There's even scope for a new breakout figure. The impact of joy provided by Nigel in the first pellicle - so gleefully tending to the overthrow a scapegrace - is largely eroded here, and he watch series off more as a determined jack-pudding than anything else. But he's ably matched by the erotic Gabi, whose disconsolate adoring of Nigel is channelled into two of the pellicle's highlights: Venomous Regard with affection, an overblown light poem with several hints of The Vision Of The Opera; and a wacky, wonderfully rearranged restitution of Gloria Gaynor's I Will Live on.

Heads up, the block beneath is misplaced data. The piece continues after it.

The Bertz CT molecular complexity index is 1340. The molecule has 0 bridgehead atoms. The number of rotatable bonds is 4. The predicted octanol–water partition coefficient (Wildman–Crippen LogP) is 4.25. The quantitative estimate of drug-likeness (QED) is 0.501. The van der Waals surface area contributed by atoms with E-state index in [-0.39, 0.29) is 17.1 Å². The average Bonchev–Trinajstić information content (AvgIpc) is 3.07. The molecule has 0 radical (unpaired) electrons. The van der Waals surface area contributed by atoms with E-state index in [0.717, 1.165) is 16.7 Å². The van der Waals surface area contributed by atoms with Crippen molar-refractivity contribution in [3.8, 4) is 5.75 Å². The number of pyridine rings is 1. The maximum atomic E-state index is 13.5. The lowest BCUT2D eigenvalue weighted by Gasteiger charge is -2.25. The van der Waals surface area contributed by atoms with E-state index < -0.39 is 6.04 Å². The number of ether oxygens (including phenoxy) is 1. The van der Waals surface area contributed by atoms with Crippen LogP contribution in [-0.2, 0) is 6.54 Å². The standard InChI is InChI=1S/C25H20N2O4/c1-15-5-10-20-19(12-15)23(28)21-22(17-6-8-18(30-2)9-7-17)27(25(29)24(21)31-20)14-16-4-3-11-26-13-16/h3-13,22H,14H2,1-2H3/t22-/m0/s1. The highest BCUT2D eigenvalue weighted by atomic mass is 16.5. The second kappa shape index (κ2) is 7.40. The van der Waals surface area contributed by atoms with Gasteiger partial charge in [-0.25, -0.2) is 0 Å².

Unmanageable though its piece of ground may be, Rio 2 breezes through it all with cheeky efficiency and eye-wateringly conspicuous inbreathing of life. But what makes Rio 2 as serviceable as - if not better than - its forerunner is manager Carlos Saldanha's discursive faculty that loss ken of his characters will only loss the pellicle. And so, amidst the strife of mid-air football games and swooping atmospheric figured and rhythmic motion formations, Saldanha roots everything in the big, affectionate hearts of Blu and his extended parents and children. The pellicle - and the privilege - are all the better for it.